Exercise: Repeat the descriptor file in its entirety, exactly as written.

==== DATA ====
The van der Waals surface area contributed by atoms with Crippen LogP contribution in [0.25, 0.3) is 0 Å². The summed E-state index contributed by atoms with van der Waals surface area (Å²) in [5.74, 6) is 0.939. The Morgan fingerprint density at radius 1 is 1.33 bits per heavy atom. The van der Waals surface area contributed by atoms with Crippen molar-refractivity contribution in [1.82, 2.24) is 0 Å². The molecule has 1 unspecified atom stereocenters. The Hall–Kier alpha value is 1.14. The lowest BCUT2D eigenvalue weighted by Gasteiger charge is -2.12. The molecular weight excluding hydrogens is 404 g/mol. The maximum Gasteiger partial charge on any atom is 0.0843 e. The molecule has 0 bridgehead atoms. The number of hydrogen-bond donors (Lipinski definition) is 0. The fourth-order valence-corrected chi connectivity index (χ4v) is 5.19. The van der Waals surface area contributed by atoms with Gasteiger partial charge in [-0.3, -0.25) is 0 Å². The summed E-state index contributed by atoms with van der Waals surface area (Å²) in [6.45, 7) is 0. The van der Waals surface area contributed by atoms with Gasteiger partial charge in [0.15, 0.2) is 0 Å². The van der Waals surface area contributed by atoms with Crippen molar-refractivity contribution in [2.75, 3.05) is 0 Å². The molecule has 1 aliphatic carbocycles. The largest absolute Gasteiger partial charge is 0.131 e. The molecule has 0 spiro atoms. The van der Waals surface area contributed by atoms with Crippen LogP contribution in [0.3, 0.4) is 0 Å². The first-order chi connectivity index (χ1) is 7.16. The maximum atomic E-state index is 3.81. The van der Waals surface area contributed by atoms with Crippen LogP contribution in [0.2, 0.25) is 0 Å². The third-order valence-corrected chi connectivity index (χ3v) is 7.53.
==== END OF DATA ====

The van der Waals surface area contributed by atoms with Crippen LogP contribution in [0.25, 0.3) is 0 Å². The summed E-state index contributed by atoms with van der Waals surface area (Å²) in [5.74, 6) is 0.939. The Morgan fingerprint density at radius 1 is 1.33 bits per heavy atom. The van der Waals surface area contributed by atoms with Crippen molar-refractivity contribution in [1.82, 2.24) is 0 Å². The molecule has 1 unspecified atom stereocenters. The Hall–Kier alpha value is 1.14. The lowest BCUT2D eigenvalue weighted by Gasteiger charge is -2.12. The molecular weight excluding hydrogens is 404 g/mol. The maximum Gasteiger partial charge on any atom is 0.0843 e. The molecule has 0 bridgehead atoms. The number of hydrogen-bond donors (Lipinski definition) is 0. The fourth-order valence-corrected chi connectivity index (χ4v) is 5.19. The van der Waals surface area contributed by atoms with Gasteiger partial charge in [-0.3, -0.25) is 0 Å². The summed E-state index contributed by atoms with van der Waals surface area (Å²) in [6.45, 7) is 0. The van der Waals surface area contributed by atoms with Gasteiger partial charge in [0.15, 0.2) is 0 Å². The van der Waals surface area contributed by atoms with Crippen molar-refractivity contribution in [2.75, 3.05) is 0 Å². The molecule has 1 aliphatic carbocycles. The largest absolute Gasteiger partial charge is 0.131 e. The molecule has 0 spiro atoms. The van der Waals surface area contributed by atoms with Crippen LogP contribution in [0.3, 0.4) is 0 Å². The first-order chi connectivity index (χ1) is 7.16. The maximum atomic E-state index is 3.81. The van der Waals surface area contributed by atoms with Crippen LogP contribution in [0.2, 0.25) is 0 Å². The third-order valence-corrected chi connectivity index (χ3v) is 7.53.